North Huntingdon may allow people who rent a pavilion at one of the township’s parks the opportunity to serve beer and wine if they pay for an alcohol permit and provide proof of liability insurance so the township avoids any legal problems if trouble occurs.
The township administration will draft a proposed ordinance that would set the criteria for obtaining a permit and the requirements those seeking a permit must follow, said Jeff Silka, township manager. The board of commissioners would have to approve an ordinance allowing alcohol in the parks.
Dan Miller, township parks and recreation director, could not be reached for comment.
Commissioner Brian Blasko, who proposed selling the permits as a way of generating new revenue for the parks department, said neighboring municipalities permit alcohol usage in their parks. Some charge a fee for the permit and others do not, Blasko said.
Murrysville’s permit to provide alcohol at some of its facilities costs $50, Silka said. Murrysville also requires those seeking a permit to make a $350 security deposit for providing alcohol at its Community Center and Townsend and Sardis parks.
Jim Morrison, Murrysville’s chief administrator, said the policy has been in effect for about five or six years.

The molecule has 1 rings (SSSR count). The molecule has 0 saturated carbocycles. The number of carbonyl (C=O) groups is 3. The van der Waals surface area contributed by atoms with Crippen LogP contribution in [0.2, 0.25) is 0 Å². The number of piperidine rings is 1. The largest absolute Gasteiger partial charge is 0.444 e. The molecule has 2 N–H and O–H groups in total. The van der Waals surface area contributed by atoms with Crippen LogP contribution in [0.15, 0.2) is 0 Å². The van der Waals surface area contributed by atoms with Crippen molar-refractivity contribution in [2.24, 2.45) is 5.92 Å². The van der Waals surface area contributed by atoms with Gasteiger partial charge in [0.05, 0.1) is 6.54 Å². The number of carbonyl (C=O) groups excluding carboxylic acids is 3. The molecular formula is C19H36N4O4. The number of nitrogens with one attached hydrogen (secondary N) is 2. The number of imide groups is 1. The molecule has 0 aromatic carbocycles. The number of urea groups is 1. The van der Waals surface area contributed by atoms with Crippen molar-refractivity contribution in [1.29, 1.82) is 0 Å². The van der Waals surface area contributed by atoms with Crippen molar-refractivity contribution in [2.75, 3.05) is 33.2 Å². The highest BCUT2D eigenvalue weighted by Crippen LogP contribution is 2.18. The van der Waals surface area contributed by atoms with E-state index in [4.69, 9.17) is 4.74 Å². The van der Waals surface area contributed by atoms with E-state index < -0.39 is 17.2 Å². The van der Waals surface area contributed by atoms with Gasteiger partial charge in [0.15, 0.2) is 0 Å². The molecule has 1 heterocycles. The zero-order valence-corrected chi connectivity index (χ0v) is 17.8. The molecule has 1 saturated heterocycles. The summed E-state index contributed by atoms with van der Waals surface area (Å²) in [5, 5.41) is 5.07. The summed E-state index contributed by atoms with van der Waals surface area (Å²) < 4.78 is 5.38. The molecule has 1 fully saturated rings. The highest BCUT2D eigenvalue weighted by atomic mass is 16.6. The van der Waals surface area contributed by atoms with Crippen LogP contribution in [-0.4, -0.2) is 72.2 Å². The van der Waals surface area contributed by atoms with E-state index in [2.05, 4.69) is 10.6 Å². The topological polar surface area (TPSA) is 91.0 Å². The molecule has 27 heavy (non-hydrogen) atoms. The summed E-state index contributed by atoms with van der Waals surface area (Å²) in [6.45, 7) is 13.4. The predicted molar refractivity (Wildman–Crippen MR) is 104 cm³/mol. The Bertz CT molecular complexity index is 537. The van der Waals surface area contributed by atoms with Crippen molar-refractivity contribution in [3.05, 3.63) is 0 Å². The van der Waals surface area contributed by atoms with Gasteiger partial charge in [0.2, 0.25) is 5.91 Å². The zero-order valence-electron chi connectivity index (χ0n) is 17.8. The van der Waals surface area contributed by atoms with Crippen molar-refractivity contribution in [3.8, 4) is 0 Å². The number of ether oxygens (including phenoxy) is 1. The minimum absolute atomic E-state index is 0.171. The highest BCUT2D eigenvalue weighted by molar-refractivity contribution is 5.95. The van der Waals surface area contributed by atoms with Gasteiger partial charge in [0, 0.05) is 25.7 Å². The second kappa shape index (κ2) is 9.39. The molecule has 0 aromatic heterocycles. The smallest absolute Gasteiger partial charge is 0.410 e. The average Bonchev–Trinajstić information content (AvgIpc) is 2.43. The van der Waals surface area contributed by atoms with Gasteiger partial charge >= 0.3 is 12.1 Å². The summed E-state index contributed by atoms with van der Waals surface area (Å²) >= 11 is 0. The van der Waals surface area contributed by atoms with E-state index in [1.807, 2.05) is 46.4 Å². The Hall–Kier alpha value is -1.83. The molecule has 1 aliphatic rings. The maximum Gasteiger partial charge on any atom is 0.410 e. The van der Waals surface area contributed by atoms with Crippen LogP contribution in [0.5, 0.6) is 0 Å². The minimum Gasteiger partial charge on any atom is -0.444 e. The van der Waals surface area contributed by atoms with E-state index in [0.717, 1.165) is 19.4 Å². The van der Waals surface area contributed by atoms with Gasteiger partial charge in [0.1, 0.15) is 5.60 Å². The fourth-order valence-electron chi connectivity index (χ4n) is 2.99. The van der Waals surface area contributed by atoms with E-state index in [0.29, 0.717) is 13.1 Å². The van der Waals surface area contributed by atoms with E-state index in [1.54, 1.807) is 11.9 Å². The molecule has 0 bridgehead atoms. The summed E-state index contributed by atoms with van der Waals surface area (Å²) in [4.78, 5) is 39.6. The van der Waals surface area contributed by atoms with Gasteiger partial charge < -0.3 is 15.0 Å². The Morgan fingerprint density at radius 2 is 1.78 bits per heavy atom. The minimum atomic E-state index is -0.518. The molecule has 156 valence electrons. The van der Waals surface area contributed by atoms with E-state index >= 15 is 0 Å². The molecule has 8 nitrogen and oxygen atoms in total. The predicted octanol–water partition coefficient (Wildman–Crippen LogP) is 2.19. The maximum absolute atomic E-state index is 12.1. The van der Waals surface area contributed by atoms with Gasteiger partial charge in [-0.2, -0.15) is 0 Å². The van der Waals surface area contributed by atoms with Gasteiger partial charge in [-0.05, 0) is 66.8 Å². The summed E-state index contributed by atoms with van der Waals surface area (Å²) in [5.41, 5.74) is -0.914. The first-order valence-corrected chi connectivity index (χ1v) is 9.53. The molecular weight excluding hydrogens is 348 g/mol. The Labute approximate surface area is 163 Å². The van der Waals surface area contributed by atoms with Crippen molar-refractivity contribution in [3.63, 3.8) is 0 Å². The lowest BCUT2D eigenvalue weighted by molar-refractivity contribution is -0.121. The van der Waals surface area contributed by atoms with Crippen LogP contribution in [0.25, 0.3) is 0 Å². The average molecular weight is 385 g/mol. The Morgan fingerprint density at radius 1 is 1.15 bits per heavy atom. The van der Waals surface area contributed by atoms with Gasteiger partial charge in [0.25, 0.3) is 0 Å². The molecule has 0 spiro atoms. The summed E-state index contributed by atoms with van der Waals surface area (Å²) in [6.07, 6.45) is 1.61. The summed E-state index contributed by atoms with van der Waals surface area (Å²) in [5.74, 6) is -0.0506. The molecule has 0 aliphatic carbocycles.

“We’ve never had any issue with it,” Morrison said.
Alcohol initially was permitted only in Townsend Park, then was expanded to include Sardis Park and Murrysville Community Park, Morrison said.
No glass containers that hold alcohol — beer bottles and wine bottles — would be permitted, nor would hard liquor, Silka said.
Murrysville’s policy prohibits providing alcohol at graduations parties.
The municipality can withhold all or part of the security deposit for any violation or if the police chief or public works director or recreation director recommends it. The security deposit could be used for any clean-up, if the pavilion is not left as it had been when it was rented.
“It has teeth, but it’s not a deterrent,” Silka said.
Blasko said he believes alcohol should be limited to an area around the pavilion and no drinking should be permitted at the playgrounds, where youngsters might gather.
Commissioner Jason Atwood said he was concerned that it would bring on more responsibility for township police to patrol the parks.
“I feel, once alcohol gets introduced in a setting, things go downhill,” Atwood said, adding that he believes it could make the parks unsafe for children.
Atwood questioned whether someone seeking an alcohol permit should have at least a certain amount of liability insurance.
With a hold harmless policy, Commissioner Ronald Zona said if a problem occurs with someone consuming alcohol at the park, “that’s on them (permit holder).”
“If they don’t have enough liability (insurance), that’s on them,” said Commissioner Zachary Haigis.